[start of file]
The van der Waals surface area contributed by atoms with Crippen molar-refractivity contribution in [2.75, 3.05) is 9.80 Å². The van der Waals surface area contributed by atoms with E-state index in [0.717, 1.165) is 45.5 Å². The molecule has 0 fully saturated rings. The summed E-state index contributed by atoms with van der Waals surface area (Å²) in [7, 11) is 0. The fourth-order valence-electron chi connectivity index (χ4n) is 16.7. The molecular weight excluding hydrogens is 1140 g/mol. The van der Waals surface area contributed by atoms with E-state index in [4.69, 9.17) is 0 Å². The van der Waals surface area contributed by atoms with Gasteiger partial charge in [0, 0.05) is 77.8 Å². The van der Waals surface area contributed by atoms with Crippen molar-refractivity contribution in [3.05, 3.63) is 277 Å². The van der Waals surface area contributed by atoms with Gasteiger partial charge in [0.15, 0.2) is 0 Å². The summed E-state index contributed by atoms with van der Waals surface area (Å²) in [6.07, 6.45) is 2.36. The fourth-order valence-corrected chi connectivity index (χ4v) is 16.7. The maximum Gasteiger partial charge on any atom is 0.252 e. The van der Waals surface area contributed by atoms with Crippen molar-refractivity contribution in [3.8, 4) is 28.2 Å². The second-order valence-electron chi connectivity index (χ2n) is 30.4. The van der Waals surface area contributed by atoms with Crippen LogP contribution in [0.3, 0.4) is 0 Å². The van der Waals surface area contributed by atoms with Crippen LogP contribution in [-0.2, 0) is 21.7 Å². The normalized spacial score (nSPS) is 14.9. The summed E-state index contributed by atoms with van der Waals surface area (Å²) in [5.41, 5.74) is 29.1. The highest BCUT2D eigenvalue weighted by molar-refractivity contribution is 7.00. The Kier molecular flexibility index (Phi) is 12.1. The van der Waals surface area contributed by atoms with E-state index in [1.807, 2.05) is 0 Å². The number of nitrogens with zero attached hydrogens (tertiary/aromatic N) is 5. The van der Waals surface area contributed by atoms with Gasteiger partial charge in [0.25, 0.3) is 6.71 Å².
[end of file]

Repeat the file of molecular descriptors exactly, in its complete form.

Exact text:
The van der Waals surface area contributed by atoms with Crippen molar-refractivity contribution in [2.75, 3.05) is 9.80 Å². The van der Waals surface area contributed by atoms with E-state index in [0.717, 1.165) is 45.5 Å². The molecule has 0 fully saturated rings. The summed E-state index contributed by atoms with van der Waals surface area (Å²) in [7, 11) is 0. The fourth-order valence-electron chi connectivity index (χ4n) is 16.7. The molecular weight excluding hydrogens is 1140 g/mol. The van der Waals surface area contributed by atoms with E-state index in [4.69, 9.17) is 0 Å². The van der Waals surface area contributed by atoms with Gasteiger partial charge in [0, 0.05) is 77.8 Å². The van der Waals surface area contributed by atoms with Crippen molar-refractivity contribution in [3.05, 3.63) is 277 Å². The van der Waals surface area contributed by atoms with Gasteiger partial charge in [0.15, 0.2) is 0 Å². The summed E-state index contributed by atoms with van der Waals surface area (Å²) in [6.07, 6.45) is 2.36. The fourth-order valence-corrected chi connectivity index (χ4v) is 16.7. The maximum Gasteiger partial charge on any atom is 0.252 e. The van der Waals surface area contributed by atoms with Crippen molar-refractivity contribution in [3.8, 4) is 28.2 Å². The second-order valence-electron chi connectivity index (χ2n) is 30.4. The van der Waals surface area contributed by atoms with Crippen LogP contribution in [0.3, 0.4) is 0 Å². The van der Waals surface area contributed by atoms with Crippen LogP contribution in [-0.2, 0) is 21.7 Å². The normalized spacial score (nSPS) is 14.9. The summed E-state index contributed by atoms with van der Waals surface area (Å²) in [5.41, 5.74) is 29.1. The highest BCUT2D eigenvalue weighted by molar-refractivity contribution is 7.00. The Kier molecular flexibility index (Phi) is 12.1. The van der Waals surface area contributed by atoms with E-state index in [1.807, 2.05) is 0 Å². The number of nitrogens with zero attached hydrogens (tertiary/aromatic N) is 5. The van der Waals surface area contributed by atoms with Gasteiger partial charge in [0.25, 0.3) is 6.71 Å².